© Photography by Kindred Photo & Design
Thank you to Lion Brand Yarn for providing the yarn for this sample!
I recently had a chance to sample some Lion’s Pride Woolspun (by Lion Brand Yarn), and boy, was I impressed!
This #5 bulky weight yarn is awesome. Sold exclusively at Michael’s stores, it’s a sturdy yarn that doesn’t split and shows stitch definition very clearly. I had been looking around for a nice bulky yarn that I could use to make a chunky version of the popular Yenni Slouch, and when I saw this yarn, I knew it would be perfect.
Just look at that stitch definition!
I went a little crazy and designed a matching scarf. It’s big, it’s chunky, and it’s adorable.
Isn’t my model adorable, too? She rocked this photo shoot.
So grab your bigger hooks and join me for a quick, trendy project that will keep your head warm all winter long!
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One Size Fist Most (Preteen – Adult Woman).
Hat measures 10.5” across at band, and is 10” tall.
- N hook (9.00mm) and I hook (5.50mm)
- Yarn needle
- Lion’s Pride Woolspun (from Lion Brand), 190-200 yards. The color in the photos is Taupe.
*About Lion’s Pride Woolspun:
Weight: #5 Bulky
Fiber: 80% acrylic, 20% wool
Yardage: 100 g (3.5 oz) / 127 yd (116 m)
- Button embellishment (mine is 1″)
Gauge: With N hook, a row of 7HDC = 3″ in length.
SL ST (slip stitch)
SC (single crochet)
HDC (half double crochet)
DC (double crochet)
SC+DC (this just means to put a single crochet and a double crochet in the same stitch)
3rd Loop – Some rows call for the stitches to be completed in the “3rd loop”. When working in turned rows, and after completing a row of HDC, these loops will be visible just below the front loop. So instead of inserting your hook into the top loops, you’ll only insert it into that 3rd loop. This will force the top loops to go to the front of your work, which is how we get the “ribbing” effect. View a tutorial here.
(1) This pattern is written in American Standard terms.
(2) The button is just a decorative embellishment (non-functional).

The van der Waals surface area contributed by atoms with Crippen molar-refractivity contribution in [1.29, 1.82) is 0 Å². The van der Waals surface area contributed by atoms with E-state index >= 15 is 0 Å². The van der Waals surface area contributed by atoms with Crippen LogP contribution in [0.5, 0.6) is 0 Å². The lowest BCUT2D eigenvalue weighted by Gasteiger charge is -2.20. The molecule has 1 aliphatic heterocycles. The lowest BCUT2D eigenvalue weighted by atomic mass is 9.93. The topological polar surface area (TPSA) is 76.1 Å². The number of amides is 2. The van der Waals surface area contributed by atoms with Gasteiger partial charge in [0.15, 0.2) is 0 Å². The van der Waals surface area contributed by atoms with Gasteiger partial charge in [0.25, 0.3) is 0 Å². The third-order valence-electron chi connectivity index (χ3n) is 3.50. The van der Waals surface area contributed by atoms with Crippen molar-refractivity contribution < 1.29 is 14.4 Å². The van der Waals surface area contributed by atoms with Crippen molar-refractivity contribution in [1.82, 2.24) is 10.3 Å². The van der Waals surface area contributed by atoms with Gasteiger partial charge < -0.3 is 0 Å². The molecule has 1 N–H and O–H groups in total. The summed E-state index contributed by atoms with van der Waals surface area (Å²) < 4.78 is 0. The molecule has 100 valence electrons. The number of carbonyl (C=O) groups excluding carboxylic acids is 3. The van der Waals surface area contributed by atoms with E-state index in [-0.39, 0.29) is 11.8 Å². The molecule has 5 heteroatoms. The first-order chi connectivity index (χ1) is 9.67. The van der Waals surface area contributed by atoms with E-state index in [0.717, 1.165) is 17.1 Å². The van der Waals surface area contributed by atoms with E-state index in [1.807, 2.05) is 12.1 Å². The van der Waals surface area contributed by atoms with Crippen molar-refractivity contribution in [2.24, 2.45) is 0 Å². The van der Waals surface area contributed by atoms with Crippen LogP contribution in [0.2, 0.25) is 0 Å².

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Using N Hook, and leaving an 18″ tail, CH21.
Row 1: SC+DC in 3rd CH from hook. (Sk next ST, SC+DC in next ST) across. (20)
Row 2: CH1, turn. Skip 1st ST, SC+DC in next ST. (Sk next ST, SC+DC in next ST) across. (20)
Row 3: CH1, turn. Skip 1st ST, SC+DC in next ST. (Sk next ST, SC+DC in next ST) across. (20)
Row 4: CH1, turn. SK 1st ST. HDC in each of the next 18 STS. 2HDC in last ST. (20)
Row 5: CH1, turn. Working in 3rd loops, (SK next ST, SC+DC in next ST) across. (20)
Rows 6-44: Repeat Rows 2-5, in order, until you have 44 total rows (you will end with a repeat of Row 4).
Switch to I hook.
Row 45: CH1, DO NOT turn. Begin to SC down the LONG edge of the project, putting 5SC in each section between ribbing rows (see photo below for a visual). You should end up with 55SC. Then, CH8 to create the base of your button flap.
Row 46: Turn your work. SC in 2nd CH from hook and in each remaining CH. Continue to SC across. (62)
Rows 47-50: CH1, turn. SC across. (62)
Row 51 (edging): CH1, turn. SC across (62). Putting (SC, CH1, SC) in both corners, continue to SC around the edge of the button flap. Stop when you get here:
Sewing the hat together
Fasten off your yarn, leaving a long tail. Using a yarn needle, sew the ends of the hat together. Utilize the 3rd loop of the edge with the HDCs in order to blend the seam in so it is hardly noticeable. (A note: several of you have mentioned that it looks as though I’m seaming with a bit of an overlap according to the photo below. The photo is an unintentional optical illusion; I actually did seam the edges together with no overlap, and the “overlap” you’re seeing is actually the opposite side of the hat. So sorry for the confusion!)
Once you get to the top of the hat, make a knot and weave in the end.
Cinching the top
Turn your hat inside out. Use your starting tail to cinch the top of the hat by threading it through a yarn needle and weaving the needle in and out along the top edge of the hat at even intervals. Once you’ve gone all the way around, pull the tail tight and insert your yarn needle across the cinched area a few times to really keep it closed, then make a knot and weave in the end. Turn your hat right-side out again.
Finishing the Button Flap
We still need to sew our button flap in place and attach our button. Using a needle and appropriately-colored thread, position the button flap in place and sew along its 3 edges to secure it. Use your needle and thread to attach your button as well.